“You could fly your kite over the flood,” he remembered pleasantly. “The big deal then was to be able to fly it out of sight. We got #8 sewing thread, and you made your own kite out of tissue paper and a few sticks. Three cents would buy you enough to make a kite that worked.”

“It looked real funny from the suspension bridge, seeing the river just 20 feet below you,” Art Pranger remembered. “There’s 80 feet of water under there!” (Courtesy of Kenton County Public Library.)

Another obsession for a lot of boys was to gather empty oil drums, lash them together and sail them Huck Finn-style across the floodwaters. Art continues: “You had crazy kids building rafts! Kids used to find them oil drums and tie them together, three or four of them, and they’d make a raft. They’d be out there and, man! – that was dangerous, ‘cause if you fell off of one of them, it isn’t like a swimming pool, there’s all kinds of debris and stuff down there!”

Finally, on Tuesday, January 26, the Ohio River reached its crest at 79.9 feet, the highest level in the Tri-State’s history. As if by providence, the rising tide stopped several houses short of the property boundary of St John the Evangelist, sparing the church and school.

As the waters receded further in the following weeks, the full impact of the disaster became fully revealed. Telephone poles were left suspended from the wires they supported. Water and gas mains were shorn off or disappeared completely beneath the shifting earth. Roadways that had been submerged simply fell away or collapsed. Landslides were everywhere, homes were destroyed beyond repair. Tens of thousands were homeless. Many homes had to be razed and families relocated. Many people did not have flood insurance.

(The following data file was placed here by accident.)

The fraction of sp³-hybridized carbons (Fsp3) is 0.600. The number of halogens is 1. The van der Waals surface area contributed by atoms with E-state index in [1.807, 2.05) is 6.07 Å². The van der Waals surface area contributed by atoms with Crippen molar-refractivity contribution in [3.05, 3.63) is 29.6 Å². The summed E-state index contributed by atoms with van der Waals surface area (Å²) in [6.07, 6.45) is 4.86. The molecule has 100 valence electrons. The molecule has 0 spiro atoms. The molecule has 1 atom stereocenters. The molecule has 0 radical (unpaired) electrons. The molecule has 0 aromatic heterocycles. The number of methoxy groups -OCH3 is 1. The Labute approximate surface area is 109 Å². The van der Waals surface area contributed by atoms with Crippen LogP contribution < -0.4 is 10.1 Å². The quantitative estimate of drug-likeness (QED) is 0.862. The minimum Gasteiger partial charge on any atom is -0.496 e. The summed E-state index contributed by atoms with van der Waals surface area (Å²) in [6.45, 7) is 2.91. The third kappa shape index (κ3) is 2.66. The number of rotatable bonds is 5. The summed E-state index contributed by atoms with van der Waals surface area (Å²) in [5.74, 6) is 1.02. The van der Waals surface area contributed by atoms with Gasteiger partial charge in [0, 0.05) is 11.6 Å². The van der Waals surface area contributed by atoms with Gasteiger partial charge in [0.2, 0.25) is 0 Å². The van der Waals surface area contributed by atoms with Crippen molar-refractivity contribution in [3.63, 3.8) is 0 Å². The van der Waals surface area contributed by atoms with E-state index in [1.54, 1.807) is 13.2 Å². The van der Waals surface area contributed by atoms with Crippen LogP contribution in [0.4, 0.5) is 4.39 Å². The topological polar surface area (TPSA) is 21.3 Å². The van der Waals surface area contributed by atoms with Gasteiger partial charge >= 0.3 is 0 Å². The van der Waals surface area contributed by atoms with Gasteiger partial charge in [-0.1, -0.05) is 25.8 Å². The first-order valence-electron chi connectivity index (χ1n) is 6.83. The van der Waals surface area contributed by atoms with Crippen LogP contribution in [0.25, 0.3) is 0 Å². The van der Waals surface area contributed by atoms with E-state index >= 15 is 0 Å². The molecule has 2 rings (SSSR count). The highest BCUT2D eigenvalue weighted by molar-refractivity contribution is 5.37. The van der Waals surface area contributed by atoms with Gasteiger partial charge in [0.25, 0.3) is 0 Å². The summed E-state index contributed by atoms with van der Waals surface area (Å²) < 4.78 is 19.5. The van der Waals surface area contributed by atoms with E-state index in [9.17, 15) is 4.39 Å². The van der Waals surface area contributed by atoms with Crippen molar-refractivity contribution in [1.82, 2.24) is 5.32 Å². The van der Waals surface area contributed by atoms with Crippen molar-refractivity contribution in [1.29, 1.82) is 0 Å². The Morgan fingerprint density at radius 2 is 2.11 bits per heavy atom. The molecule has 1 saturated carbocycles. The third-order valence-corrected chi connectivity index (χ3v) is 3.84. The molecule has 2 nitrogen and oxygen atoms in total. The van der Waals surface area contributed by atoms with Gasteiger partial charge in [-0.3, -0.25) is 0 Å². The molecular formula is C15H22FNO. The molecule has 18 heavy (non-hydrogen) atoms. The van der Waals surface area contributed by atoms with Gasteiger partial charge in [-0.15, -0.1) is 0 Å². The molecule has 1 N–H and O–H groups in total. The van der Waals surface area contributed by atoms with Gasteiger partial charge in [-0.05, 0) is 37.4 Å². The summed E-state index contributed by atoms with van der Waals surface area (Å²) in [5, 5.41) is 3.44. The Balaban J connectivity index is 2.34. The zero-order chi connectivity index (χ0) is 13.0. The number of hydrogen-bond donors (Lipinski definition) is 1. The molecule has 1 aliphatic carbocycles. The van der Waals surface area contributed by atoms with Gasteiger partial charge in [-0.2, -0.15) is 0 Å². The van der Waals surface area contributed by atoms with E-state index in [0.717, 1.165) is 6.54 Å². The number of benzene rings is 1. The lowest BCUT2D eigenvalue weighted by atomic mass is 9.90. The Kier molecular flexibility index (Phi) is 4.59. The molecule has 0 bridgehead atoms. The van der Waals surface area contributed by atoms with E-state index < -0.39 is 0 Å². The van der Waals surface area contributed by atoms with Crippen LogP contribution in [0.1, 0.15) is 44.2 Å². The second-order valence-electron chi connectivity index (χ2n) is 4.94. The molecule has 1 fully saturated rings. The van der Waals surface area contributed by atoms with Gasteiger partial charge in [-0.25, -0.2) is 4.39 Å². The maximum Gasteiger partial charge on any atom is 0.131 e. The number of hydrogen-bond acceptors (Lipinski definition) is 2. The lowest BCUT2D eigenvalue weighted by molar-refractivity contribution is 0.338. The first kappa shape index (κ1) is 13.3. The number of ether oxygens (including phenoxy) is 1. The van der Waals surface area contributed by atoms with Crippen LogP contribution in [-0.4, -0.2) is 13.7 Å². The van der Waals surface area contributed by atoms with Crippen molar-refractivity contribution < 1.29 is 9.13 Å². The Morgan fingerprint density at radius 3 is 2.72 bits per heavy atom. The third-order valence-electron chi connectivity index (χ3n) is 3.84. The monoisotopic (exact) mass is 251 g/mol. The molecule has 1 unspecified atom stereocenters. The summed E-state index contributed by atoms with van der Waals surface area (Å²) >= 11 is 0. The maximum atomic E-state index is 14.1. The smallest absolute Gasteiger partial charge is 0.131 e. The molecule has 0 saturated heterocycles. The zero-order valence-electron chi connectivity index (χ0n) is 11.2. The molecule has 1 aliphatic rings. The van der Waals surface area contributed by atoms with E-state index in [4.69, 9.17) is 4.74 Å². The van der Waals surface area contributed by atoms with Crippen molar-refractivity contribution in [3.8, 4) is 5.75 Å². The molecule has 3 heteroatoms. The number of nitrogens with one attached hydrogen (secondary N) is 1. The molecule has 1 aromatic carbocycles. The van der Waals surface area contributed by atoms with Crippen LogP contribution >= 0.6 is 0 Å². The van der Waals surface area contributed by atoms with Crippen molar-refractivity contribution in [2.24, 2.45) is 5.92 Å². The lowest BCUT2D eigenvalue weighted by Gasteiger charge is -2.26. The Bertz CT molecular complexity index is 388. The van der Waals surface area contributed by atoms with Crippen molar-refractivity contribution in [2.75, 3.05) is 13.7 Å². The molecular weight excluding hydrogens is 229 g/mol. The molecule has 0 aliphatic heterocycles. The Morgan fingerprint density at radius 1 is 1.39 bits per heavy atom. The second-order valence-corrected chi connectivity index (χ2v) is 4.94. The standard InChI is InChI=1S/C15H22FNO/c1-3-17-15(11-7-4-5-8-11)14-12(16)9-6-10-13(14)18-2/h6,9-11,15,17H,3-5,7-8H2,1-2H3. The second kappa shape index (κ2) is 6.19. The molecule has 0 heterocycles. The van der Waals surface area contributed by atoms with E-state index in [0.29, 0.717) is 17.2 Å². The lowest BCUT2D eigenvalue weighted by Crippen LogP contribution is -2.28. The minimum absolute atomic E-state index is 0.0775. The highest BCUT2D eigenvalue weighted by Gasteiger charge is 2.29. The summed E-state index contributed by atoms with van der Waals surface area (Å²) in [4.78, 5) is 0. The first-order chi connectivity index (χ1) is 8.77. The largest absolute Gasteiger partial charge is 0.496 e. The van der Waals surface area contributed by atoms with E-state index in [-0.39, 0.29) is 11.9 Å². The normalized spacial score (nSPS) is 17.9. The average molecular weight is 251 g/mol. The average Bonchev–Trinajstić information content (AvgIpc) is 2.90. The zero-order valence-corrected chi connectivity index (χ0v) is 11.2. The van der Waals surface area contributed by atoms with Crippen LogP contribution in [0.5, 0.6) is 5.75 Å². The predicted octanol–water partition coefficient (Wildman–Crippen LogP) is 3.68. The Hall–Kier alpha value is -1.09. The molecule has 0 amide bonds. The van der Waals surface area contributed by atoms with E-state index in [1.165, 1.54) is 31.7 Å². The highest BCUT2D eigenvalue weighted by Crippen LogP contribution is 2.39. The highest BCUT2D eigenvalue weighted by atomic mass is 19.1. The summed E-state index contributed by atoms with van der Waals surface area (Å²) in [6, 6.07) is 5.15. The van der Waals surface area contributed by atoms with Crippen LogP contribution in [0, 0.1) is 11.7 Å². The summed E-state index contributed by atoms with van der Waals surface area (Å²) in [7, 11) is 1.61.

As for Art and Ralph Pranger, it was back to school, walking through Willow Run with its deep mud and tangled debris. Ralph Pranger remembers: “One of the effects of the flood was the mud. Down where the ball diamond was, you would sink into the mud way up here,” he said, his hand drawn up to his knee. “It was at least a good foot and a half. And if you got in there, the suction was so bad, you were in real trouble. I did that once, because foolishly you thought you could cut through that stuff, you know. But you had to really fight your way out! And how they ever cleaned those churches of the mud and debris I’ll never know.”

Stephen Enzweiler is a writer and journalist. He has been a columnist for the Kentucky Enquirer, the Oxford Citizen, and was a senior editor at Y’all Magazine. He is the author of “Oxford in the Civil War: Battle for a Vanquished Land (2010).

Pike and West 11th Streets, looking west down flooded Pike Street in the direction of the Willow Run. (Courtesy of Larry Pranger.)

Featured photo courtesy of Larry Pranger.

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One Comment

  1. Jon Grove says:

    Captivating article! The interviews with the Pranger brothers gives the narrative a personal perspective that plays well with the abundance of facts and history presented. Well done!